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HHS Happenings: Agency Addresses 2019 Parameters and More

Late last year, the Department of Health and Human Services (HHS) released proposed regulations that include the benefit and payment parameters for 2019. The regs also include a host of other potential rules related to the insurance market and Health Insurance Marketplaces (commonly known as "exchanges").
Image of laptop with text 'HHS' and 'Info'The agency's proposals are largely aimed at insurers and state regulators, but there are some provisions that may be of interest to employers and their advisors. Here are some highlights:
Increased annual cost-sharing limits. The HHS has proposed an increase in the maximum annual limitation on cost-sharing for 2019 to $7,900 for self-only coverage and $15,800 for other than self-only coverage (compared to $7,350 and $14,700, respectively, for 2018).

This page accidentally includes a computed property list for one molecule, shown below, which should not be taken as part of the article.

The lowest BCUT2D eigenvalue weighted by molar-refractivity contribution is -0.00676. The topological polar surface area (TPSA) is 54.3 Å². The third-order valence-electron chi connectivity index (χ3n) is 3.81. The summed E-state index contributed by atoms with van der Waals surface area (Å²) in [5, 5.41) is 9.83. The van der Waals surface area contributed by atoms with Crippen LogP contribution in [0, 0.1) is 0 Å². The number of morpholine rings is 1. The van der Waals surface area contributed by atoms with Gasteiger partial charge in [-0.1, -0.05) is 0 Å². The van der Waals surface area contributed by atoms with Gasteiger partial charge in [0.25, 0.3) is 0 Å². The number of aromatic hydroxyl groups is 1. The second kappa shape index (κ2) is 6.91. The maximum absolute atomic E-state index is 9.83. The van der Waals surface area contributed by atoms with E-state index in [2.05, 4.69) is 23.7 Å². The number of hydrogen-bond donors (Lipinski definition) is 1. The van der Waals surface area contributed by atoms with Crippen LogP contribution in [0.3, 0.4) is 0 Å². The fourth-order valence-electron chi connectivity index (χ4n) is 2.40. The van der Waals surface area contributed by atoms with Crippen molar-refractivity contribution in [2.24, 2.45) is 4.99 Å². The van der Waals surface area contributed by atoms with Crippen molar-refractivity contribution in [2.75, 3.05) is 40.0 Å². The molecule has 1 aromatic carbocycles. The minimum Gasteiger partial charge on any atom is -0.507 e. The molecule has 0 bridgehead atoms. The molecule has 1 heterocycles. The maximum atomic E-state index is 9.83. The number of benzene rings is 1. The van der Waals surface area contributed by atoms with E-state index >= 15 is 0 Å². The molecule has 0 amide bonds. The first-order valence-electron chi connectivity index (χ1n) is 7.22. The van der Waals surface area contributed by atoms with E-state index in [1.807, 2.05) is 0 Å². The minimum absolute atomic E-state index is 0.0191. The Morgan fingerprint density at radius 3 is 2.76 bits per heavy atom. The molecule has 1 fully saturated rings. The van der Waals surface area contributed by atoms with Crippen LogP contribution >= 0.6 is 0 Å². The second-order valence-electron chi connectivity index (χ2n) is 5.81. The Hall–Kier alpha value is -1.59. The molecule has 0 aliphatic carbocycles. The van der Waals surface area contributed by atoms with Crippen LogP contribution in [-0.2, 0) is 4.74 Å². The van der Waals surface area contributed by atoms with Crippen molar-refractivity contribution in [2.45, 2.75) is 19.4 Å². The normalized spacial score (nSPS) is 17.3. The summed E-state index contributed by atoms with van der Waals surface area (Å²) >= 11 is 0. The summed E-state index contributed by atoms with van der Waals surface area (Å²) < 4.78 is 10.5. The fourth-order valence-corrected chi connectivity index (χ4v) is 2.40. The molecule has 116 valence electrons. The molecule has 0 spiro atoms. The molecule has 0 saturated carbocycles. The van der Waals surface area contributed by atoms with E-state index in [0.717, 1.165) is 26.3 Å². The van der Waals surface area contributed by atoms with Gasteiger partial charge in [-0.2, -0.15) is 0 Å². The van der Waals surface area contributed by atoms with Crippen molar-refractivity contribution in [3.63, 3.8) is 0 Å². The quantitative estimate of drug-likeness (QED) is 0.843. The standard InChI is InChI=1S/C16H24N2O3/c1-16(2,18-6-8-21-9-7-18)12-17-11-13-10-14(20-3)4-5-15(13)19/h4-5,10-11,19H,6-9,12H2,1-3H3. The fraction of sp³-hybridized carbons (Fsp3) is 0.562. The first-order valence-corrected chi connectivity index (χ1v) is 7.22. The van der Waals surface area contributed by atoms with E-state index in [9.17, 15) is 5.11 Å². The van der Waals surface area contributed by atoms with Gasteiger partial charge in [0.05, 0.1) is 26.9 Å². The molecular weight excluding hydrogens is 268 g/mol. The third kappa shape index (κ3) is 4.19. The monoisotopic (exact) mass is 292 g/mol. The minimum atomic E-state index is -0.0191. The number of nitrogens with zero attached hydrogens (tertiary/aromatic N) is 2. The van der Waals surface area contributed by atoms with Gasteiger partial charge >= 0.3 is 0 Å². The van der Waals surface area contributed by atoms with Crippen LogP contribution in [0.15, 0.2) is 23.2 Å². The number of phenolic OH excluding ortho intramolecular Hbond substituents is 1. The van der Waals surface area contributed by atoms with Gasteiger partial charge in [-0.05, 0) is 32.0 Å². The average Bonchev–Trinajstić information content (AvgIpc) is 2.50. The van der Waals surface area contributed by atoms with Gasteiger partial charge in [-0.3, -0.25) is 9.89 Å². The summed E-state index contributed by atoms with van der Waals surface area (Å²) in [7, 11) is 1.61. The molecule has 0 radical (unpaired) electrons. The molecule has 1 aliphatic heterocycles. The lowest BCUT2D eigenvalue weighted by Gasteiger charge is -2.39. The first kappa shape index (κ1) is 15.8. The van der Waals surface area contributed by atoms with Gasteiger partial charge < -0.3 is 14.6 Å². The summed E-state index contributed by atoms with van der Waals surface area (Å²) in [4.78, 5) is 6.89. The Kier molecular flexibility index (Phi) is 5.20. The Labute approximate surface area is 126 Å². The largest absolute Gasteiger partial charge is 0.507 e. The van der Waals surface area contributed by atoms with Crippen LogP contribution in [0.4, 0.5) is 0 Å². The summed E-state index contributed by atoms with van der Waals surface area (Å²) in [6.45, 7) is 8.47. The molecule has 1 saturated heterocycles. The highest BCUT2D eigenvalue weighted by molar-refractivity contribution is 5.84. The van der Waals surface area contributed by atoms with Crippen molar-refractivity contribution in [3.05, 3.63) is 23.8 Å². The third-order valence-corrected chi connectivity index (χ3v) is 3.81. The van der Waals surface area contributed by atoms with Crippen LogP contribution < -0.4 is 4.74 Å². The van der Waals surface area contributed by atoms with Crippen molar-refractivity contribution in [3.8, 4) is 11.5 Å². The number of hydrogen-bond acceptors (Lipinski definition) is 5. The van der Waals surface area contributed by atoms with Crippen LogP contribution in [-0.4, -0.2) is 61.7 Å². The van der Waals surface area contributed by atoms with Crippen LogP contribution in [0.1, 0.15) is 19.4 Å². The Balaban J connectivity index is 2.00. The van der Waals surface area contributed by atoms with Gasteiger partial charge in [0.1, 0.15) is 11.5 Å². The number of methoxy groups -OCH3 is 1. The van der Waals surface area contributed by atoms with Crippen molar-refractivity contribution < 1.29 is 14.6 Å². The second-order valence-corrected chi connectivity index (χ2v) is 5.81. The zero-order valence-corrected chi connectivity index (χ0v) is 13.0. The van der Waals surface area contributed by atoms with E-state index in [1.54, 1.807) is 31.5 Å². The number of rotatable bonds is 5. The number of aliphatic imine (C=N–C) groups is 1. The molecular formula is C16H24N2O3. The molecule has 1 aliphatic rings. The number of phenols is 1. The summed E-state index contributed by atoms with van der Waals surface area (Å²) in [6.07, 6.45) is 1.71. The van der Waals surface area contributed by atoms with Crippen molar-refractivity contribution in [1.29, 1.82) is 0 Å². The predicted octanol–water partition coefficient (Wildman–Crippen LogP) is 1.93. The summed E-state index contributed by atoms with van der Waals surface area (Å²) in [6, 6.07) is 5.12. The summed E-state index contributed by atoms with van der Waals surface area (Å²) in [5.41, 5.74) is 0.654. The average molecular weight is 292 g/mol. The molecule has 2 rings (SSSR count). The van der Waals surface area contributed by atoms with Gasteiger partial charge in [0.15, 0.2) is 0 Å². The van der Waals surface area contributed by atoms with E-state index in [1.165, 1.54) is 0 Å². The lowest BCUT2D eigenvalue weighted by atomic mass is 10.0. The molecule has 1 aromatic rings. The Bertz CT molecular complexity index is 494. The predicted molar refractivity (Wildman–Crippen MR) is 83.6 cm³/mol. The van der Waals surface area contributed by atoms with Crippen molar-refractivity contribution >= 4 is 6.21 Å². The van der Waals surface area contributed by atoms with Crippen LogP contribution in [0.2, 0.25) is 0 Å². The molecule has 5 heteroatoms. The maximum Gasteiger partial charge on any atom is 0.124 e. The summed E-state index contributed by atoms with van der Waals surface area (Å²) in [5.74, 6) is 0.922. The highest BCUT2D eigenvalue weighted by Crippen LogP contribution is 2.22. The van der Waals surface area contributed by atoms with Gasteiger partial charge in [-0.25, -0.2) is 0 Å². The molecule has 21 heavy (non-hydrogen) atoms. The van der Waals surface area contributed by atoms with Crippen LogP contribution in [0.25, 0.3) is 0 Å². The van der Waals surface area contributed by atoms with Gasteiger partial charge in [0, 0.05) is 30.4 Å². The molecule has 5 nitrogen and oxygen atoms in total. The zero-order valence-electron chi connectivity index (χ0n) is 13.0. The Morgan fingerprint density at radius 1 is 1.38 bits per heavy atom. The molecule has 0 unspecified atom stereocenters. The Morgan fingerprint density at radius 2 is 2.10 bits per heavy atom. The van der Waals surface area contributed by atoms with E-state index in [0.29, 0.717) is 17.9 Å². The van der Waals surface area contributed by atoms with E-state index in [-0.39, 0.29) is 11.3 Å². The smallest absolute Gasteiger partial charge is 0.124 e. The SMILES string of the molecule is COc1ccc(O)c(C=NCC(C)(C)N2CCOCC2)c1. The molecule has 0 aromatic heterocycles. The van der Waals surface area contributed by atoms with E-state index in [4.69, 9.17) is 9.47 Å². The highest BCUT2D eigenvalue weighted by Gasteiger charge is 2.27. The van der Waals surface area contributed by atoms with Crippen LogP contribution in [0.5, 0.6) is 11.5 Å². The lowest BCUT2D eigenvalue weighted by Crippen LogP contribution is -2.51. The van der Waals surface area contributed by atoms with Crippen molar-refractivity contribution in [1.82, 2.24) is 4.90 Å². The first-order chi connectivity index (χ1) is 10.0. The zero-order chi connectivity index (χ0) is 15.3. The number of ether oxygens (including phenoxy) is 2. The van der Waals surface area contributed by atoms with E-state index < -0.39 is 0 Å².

Revised essential health benefit (EHB) options. The proposals would provide states more flexibility in selecting EHB benchmark plans beginning with the 2019 benefit year. In addition to allowing states to select a new EHB benchmark plan annually, the proposed regs would provide states with flexibility to select among more options. For example, a state could construct an EHB benchmark plan that incorporates the 10 required EHB categories by replacing any EHB category with the one used in another state's benchmark plan. In other words, you can take different categories from different states, as desired.
The requirement to offer EHBs applies to insured health plans in the individual and small group markets. Although employer-sponsored self-insured health plans and insured large group health plans aren't required to offer EHBs, the proposed changes could nonetheless impact these plans because they may not impose annual or lifetime dollar limits on EHBs they do offer.